WCh Results: Two Medals for Kenya, European Record for France
Gold and silver for Kenya, bronze for France—that’s how the men’s 3,000m steeplechase unfolded at the World Championships in Berlin. For the eighth time in a row the gold medal went to a Kenyan. Twenty-seven-year-old Ezekiel Kemboi set a championship record, winning in 8:00.43 minutes in an exciting sprint finish. Fellow Kenyan Richard Mateelong (8:00.89) came in second and Bob Tahri, who ran a European record of 8:01.18, won the bronze medal. Tahri’s third-place showing prevented the Kenyans from winning all three medals as they had done in Osaka two years ago.
The race was a fast one from the start. Five runners broke away from the pack in the second half—all Kenyans except the Frenchman, Tahri. Going into the final lap, it came down to four athletes vying for three medals.
On the final barrier going into the home straight, it looked like a Kenyan sweep, but Paul Koech, undoubtedly fatigued at that point, didn’t hurdle the final barrier—neither did Tahri. The Frenchman maintained his momentum, however, and edged past Koech in 8:01.26.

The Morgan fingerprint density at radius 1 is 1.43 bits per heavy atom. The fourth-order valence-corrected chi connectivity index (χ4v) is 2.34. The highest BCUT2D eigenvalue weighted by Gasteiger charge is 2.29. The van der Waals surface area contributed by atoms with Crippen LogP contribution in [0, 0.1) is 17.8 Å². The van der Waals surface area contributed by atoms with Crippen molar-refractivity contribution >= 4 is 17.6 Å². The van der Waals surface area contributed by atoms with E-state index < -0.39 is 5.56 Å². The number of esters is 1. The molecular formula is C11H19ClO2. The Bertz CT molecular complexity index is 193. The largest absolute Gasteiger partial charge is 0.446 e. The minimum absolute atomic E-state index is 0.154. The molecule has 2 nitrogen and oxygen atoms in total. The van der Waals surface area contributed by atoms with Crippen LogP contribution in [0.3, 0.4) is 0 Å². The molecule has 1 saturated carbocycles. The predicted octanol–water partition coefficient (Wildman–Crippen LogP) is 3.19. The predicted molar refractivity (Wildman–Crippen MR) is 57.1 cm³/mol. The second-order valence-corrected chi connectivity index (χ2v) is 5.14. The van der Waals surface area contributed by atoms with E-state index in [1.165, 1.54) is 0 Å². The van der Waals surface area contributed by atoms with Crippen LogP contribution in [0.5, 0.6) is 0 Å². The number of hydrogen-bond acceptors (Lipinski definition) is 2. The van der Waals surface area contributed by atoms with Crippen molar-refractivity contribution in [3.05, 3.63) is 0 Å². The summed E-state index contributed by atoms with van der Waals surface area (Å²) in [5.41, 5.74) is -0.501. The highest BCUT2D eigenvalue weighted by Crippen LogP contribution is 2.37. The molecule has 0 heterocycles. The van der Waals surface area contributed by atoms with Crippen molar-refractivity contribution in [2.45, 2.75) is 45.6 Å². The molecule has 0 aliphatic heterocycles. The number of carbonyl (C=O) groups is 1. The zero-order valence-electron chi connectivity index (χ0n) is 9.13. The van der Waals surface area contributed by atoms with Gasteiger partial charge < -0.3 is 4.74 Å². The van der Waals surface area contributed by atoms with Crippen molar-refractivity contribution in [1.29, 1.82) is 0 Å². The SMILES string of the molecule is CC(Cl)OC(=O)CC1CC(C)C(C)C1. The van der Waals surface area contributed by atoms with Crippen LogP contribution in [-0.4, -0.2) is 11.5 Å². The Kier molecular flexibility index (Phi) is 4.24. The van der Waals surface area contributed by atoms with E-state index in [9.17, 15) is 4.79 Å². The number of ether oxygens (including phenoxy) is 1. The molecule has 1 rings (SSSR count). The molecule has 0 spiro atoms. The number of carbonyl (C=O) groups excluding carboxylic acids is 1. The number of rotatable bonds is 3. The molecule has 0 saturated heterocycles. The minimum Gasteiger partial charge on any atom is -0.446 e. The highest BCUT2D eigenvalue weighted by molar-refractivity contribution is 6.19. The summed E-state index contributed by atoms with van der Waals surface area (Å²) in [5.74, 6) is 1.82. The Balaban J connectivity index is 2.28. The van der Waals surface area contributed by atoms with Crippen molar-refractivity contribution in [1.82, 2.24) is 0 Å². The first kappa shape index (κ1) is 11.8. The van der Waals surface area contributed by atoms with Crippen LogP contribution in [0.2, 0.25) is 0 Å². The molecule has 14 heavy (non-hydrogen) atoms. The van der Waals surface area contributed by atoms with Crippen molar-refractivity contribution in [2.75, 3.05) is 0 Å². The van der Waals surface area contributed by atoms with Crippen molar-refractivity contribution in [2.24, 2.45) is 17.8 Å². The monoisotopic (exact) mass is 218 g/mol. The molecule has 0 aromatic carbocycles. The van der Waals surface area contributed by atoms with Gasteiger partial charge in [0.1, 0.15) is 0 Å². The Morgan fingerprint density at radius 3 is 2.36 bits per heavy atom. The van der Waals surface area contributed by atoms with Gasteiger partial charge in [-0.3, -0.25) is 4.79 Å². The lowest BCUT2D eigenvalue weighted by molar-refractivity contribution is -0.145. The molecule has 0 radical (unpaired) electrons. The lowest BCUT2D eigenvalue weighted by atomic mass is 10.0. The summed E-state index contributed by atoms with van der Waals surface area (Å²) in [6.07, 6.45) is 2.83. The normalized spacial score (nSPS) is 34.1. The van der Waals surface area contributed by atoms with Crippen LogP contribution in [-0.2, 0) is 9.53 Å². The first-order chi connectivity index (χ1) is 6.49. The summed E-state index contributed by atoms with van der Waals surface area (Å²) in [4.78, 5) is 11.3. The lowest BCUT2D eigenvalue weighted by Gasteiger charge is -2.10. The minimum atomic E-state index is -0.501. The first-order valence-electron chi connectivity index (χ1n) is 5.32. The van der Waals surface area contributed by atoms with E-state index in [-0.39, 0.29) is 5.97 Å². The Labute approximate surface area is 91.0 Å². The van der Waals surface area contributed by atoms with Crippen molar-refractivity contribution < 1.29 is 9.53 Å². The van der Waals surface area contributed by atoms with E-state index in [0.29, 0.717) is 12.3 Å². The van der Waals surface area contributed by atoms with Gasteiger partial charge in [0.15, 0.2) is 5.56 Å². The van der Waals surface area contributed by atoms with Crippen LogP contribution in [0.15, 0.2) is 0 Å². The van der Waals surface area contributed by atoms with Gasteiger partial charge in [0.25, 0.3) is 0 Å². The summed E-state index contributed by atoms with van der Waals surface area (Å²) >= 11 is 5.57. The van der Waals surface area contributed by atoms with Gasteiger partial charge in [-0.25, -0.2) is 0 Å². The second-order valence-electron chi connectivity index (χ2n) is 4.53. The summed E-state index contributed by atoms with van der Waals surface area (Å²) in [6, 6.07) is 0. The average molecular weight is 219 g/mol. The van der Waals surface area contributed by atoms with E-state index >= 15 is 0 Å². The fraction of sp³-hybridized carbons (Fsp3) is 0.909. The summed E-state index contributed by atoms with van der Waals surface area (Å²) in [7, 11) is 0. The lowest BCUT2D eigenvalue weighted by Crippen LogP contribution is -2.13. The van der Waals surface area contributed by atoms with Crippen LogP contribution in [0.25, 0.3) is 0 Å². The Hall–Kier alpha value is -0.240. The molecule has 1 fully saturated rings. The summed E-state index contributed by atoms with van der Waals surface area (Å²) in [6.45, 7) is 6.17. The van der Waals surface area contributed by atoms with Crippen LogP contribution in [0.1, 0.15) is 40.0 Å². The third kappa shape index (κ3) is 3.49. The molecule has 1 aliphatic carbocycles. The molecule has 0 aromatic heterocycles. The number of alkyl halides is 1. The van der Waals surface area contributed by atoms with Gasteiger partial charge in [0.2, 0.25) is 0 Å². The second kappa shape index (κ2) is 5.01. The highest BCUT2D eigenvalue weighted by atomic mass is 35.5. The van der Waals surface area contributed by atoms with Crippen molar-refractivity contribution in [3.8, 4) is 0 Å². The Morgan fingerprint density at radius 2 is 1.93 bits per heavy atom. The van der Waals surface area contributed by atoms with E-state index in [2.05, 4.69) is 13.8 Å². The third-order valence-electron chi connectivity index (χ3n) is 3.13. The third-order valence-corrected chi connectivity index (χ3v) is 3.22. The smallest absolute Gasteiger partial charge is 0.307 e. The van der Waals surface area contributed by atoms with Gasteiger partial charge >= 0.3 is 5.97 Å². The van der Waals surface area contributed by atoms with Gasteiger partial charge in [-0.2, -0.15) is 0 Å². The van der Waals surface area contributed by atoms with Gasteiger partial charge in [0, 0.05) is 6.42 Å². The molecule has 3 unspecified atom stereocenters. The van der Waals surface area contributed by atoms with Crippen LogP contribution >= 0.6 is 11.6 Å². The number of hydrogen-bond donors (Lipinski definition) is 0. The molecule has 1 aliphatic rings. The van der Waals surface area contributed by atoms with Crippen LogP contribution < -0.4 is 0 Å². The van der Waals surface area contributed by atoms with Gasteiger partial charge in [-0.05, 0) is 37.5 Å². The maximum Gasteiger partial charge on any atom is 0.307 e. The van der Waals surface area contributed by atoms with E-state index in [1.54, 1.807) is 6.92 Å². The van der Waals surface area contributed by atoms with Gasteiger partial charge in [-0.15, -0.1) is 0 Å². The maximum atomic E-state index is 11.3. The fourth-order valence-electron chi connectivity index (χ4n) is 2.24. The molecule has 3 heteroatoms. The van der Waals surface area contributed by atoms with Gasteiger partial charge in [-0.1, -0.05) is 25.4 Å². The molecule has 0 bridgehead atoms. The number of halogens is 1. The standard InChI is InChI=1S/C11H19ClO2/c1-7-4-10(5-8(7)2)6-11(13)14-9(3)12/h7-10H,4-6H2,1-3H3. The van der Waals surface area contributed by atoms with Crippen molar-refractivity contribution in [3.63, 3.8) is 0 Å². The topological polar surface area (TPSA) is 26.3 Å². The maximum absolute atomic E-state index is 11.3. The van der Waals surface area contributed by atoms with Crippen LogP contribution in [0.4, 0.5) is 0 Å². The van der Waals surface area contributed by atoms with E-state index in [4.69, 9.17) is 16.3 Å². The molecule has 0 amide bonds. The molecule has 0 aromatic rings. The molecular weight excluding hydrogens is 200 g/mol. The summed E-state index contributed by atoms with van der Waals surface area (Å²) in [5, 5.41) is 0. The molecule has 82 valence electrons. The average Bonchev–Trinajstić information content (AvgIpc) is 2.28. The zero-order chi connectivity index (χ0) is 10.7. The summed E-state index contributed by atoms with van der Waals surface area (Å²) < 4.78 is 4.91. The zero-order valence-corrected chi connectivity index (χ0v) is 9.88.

Behind the Ethiopian pair of Yacob Jarso (8:12.13) and Roba Gary (8:12.40) came the fourth Kenyan in the race, the defending champion and 2008 Olympic champion in Beijing, Brimin Kipruto, who placed seventh in 8:12.61.
“I’ve taken the silver medal at three World Championships; now at last I have won gold,” said an elated Kemboi afterwards. When asked about his racing tactics, Kemboi was pleased. “I held back for much of the race and this tactic paid off in the end,” he said.
On reflecting on his bronze medal, Tahri admitted, “I knew I would have a chance provided I could stay relaxed for as long as possible.” He remains optimistic about his prospects for the future, indicating that his bronze medal at the World Championships was far from signifying the end of his career.
In the women’s 1500m qualifying heats, the pre-race favorites lived up to expectations. Maryam Jusuf Jamal (Bahrain), the defending champion, won the first heat in 4:08.76. She is the fastest in the world this season with a blazing 3:56.55. Ethiopia’s Gelete Burka won the next heat in 4:07.75. Britain’s Lisa Dobriskey, who nearly won a medal in last year’s Summer Olympics, took third—good enough to qualify for the next round. Anna Alminova of Russia won the third and final heat in 4:08.13. Kenya’s surprise winner of the Olympic title, Nancy Langat, finished in second place, three-hundredths-of-a-second behind Alminova.